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If you're a 2,500-year-old Egyptian mummy in need of a good bath, then Massachusetts General Hospital is, apparently, your kind of place. That's where a mummy known as Padihershef is, shall we say, fresh from the spa. Mass General specialists took three days to clean and restore the well-wrapped antiquity this week. Mimi Leveque is head conservator on the mummy restoration project and joins us from her office at the Peabody Essex Museum in Salem, Massachusetts. Mimi Leveque, welcome.
MIMI LEVEQUE: Thank you.
CORNISH: So first of all, why clean a mummy?
LEVEQUE: Several things: Padihershef has been standing in his case since 1823. The case itself is an old case, and it's not completely airtight. So, of course, dust and things from our environment leak in there, but also, salts from the mummification tend to come through the resins that are on his face. And so his face starts to look frosty after a little while when he's been in a changing temperature and humidity environment.
CORNISH: Frosty meaning like the white salt you're seeing?
CORNISH: I imagine there's only so much you can do to make a 2,500-year-old Egyptian mummy look his best. But what exactly is involved in the cleaning?
LEVEQUE: Well, what we first did was to figure out exactly what was happening on his surface and make sure that it was mostly dust. And so we were able to then vacuum the surface very carefully so that we can just carefully control the amount of suction that the vacuum provides and take away all of the dust and that efflorescence of salts on his surface.
CORNISH: And then I also read that you used cotton swabs and saliva. Explain how and why saliva.
LEVEQUE: Well, you know, our mother was always right when she licked her thumb and rubbed that smudge off of our faces. Our saliva has enzymes in it that allow us to very gently dissolve soot and grime that's gotten on the surface of something. There were some areas of the salts that were much more crusty than the others, and so just a little touch of a cotton swab lightly dampened is enough to take away the problem materials but not damage the original surface of the mummy.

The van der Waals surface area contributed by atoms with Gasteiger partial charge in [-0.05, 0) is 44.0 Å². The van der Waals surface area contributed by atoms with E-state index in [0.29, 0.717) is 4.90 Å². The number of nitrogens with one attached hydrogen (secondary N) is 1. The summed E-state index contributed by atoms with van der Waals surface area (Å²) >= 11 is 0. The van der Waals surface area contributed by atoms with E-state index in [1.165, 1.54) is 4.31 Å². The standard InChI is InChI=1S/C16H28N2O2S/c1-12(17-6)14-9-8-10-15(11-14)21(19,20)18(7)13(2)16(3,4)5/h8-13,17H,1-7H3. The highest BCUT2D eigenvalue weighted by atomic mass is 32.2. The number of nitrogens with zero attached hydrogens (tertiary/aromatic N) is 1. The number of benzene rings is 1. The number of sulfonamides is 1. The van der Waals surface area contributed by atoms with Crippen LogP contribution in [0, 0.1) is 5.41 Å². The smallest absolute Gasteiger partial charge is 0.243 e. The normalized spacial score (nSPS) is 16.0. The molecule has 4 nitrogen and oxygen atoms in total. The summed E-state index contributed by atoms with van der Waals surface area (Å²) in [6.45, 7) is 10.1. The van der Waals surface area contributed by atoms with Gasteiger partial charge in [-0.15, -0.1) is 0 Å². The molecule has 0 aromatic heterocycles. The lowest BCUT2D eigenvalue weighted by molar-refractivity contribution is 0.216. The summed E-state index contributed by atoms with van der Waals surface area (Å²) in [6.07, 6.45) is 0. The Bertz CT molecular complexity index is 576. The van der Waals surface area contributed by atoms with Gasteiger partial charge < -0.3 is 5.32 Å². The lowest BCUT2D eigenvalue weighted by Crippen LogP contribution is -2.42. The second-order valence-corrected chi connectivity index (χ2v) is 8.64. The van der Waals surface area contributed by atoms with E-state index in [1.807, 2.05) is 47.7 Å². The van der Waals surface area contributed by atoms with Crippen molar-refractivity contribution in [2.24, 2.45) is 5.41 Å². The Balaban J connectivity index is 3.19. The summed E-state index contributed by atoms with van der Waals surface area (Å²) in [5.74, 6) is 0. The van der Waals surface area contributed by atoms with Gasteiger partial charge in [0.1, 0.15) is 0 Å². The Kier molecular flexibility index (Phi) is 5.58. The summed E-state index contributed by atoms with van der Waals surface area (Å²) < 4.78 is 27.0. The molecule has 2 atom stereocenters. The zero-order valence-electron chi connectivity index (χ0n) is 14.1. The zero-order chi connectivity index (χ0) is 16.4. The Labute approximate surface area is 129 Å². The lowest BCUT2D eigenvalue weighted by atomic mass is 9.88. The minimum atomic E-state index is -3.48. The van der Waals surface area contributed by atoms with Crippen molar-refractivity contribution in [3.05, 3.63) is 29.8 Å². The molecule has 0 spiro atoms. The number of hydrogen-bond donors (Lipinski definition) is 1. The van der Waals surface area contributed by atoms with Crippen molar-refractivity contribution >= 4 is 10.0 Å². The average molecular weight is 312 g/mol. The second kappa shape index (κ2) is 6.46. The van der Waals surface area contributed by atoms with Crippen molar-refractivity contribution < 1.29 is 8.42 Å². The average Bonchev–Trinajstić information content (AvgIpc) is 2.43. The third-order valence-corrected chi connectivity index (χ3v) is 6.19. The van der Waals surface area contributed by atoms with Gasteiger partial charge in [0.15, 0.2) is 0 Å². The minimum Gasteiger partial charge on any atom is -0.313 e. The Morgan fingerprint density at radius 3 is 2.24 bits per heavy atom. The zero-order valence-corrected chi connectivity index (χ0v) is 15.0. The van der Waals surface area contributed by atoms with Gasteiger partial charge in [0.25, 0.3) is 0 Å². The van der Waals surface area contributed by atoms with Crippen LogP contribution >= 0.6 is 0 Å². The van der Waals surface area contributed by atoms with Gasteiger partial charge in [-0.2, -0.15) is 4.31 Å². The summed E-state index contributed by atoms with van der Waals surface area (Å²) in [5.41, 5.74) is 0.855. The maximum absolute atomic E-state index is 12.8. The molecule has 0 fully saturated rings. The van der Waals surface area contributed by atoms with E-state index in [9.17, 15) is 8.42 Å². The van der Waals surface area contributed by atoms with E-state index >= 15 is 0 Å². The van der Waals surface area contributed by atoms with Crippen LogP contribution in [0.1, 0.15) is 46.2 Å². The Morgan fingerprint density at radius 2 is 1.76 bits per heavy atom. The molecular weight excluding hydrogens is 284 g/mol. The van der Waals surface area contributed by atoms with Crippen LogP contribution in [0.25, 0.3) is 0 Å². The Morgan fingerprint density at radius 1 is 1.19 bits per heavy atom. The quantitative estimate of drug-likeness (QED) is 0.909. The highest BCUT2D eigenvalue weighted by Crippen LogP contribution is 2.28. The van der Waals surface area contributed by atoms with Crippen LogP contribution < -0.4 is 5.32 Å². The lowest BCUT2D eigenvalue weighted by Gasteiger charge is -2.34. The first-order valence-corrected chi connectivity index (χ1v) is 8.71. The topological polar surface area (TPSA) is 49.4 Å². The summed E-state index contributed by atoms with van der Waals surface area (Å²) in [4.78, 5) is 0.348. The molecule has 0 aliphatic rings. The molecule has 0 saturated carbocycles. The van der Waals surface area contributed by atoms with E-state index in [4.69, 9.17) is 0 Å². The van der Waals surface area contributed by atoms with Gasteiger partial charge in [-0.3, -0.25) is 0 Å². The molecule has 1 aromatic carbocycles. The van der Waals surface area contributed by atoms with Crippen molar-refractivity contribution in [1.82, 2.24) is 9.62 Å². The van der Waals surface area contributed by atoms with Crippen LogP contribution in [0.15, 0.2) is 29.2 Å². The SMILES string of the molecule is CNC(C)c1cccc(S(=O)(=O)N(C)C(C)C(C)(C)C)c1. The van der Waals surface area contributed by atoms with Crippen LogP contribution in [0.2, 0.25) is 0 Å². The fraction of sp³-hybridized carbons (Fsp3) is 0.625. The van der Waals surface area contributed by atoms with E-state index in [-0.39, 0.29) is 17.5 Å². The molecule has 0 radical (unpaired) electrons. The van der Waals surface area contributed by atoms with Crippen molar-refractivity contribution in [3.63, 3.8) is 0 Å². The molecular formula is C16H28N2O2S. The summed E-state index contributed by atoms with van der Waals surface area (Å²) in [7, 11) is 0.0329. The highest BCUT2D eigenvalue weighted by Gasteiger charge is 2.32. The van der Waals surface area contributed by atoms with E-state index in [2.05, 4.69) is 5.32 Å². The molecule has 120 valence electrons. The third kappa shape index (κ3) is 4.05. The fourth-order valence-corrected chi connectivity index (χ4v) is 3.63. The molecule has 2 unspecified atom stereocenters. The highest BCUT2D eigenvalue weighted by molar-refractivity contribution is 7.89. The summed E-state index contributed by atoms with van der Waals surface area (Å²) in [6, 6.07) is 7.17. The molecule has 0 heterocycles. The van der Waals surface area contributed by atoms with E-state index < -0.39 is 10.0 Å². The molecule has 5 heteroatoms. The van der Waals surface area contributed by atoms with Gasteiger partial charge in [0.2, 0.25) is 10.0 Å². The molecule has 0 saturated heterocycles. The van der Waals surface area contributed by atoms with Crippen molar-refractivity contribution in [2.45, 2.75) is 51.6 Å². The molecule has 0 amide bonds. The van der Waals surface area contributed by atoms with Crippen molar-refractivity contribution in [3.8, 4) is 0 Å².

CORNISH: Now, what more do we know about Padihershef? Who was this person before they were residing at Mass General?
LEVEQUE: According to his coffin, his inscription says that his name his Padihershef, that he was a stonemason in a necropolis at Thebes. So he was basically a man who cut into the rock to create tombs. And we know that he - who his parents were. We don't know if he was married or not because his coffin doesn't say so, so it's possible that he wasn't. But on the other hand, it's also possible that for whatever reason there wasn't enough room to write it down for him. His name also implies that his family came from another area in Egypt called the Faiyum. So he presumably, he and/or his family went south to look for work.
CORNISH: So, Mimi Leveque, what happens now to this mummy? Will it be back on display?
LEVEQUE: He's actually already back on display. We finished him on Sunday at the end of the three-day project, and a brand-new, climate-stabilized case was provided for him, inside the case, in the ether dome at the Mass General Hospital. The ether dome is the surgical demonstration area that has been there since the building was founded.
CORNISH: Mimi Leveque, thank you so much for speaking with us.
LEVEQUE: You're very welcome. Thank you.
CORNISH: Mimi Leveque is head conservator on the mummy restoration project at the Peabody Essex Museum in Salem, Massachusetts. They've just finished cleaning a 2,500-year-old Egyptian mummy.
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